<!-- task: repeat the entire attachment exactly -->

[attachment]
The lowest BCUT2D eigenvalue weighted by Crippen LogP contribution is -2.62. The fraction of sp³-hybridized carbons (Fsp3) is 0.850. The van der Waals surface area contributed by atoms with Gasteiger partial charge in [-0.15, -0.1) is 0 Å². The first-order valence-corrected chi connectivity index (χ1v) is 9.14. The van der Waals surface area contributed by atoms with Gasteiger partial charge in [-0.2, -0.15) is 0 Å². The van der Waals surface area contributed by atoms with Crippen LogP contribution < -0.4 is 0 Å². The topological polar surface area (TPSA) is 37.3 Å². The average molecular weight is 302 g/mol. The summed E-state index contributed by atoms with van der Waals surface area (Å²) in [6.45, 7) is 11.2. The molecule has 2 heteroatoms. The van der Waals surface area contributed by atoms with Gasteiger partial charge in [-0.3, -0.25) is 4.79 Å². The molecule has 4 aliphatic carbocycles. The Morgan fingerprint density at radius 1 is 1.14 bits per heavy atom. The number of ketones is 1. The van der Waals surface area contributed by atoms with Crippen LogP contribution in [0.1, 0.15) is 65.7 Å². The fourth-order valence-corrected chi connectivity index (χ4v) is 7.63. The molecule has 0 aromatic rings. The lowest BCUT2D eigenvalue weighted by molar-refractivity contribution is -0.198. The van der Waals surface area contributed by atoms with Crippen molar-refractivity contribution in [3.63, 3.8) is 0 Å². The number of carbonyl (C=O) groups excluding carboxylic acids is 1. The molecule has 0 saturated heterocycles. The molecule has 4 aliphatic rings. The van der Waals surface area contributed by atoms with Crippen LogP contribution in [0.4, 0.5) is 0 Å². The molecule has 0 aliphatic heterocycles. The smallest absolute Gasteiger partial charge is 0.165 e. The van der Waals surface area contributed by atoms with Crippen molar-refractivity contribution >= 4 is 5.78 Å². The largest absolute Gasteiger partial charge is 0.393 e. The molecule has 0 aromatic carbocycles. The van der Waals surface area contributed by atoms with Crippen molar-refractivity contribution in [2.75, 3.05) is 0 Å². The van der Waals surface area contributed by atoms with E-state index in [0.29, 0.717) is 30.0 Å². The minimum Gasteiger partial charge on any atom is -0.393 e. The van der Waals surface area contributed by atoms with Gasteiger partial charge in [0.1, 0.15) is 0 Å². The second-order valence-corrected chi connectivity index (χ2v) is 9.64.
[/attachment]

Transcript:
The lowest BCUT2D eigenvalue weighted by Crippen LogP contribution is -2.62. The fraction of sp³-hybridized carbons (Fsp3) is 0.850. The van der Waals surface area contributed by atoms with Gasteiger partial charge in [-0.15, -0.1) is 0 Å². The first-order valence-corrected chi connectivity index (χ1v) is 9.14. The van der Waals surface area contributed by atoms with Gasteiger partial charge in [-0.2, -0.15) is 0 Å². The van der Waals surface area contributed by atoms with Crippen LogP contribution < -0.4 is 0 Å². The topological polar surface area (TPSA) is 37.3 Å². The average molecular weight is 302 g/mol. The summed E-state index contributed by atoms with van der Waals surface area (Å²) in [6.45, 7) is 11.2. The molecule has 2 heteroatoms. The van der Waals surface area contributed by atoms with Gasteiger partial charge in [-0.3, -0.25) is 4.79 Å². The molecule has 4 aliphatic carbocycles. The Morgan fingerprint density at radius 1 is 1.14 bits per heavy atom. The number of ketones is 1. The van der Waals surface area contributed by atoms with Crippen LogP contribution in [0.1, 0.15) is 65.7 Å². The fourth-order valence-corrected chi connectivity index (χ4v) is 7.63. The molecule has 0 aromatic rings. The lowest BCUT2D eigenvalue weighted by molar-refractivity contribution is -0.198. The van der Waals surface area contributed by atoms with Crippen molar-refractivity contribution in [3.63, 3.8) is 0 Å². The number of carbonyl (C=O) groups excluding carboxylic acids is 1. The molecule has 0 saturated heterocycles. The molecule has 4 aliphatic rings. The van der Waals surface area contributed by atoms with Crippen LogP contribution in [0.4, 0.5) is 0 Å². The molecule has 0 aliphatic heterocycles. The smallest absolute Gasteiger partial charge is 0.165 e. The van der Waals surface area contributed by atoms with Crippen molar-refractivity contribution >= 4 is 5.78 Å². The largest absolute Gasteiger partial charge is 0.393 e. The molecule has 0 aromatic carbocycles. The van der Waals surface area contributed by atoms with Crippen molar-refractivity contribution in [2.75, 3.05) is 0 Å². The van der Waals surface area contributed by atoms with E-state index in [0.29, 0.717) is 30.0 Å². The minimum Gasteiger partial charge on any atom is -0.393 e. The van der Waals surface area contributed by atoms with Gasteiger partial charge in [0.1, 0.15) is 0 Å². The second-order valence-corrected chi connectivity index (χ2v) is 9.64.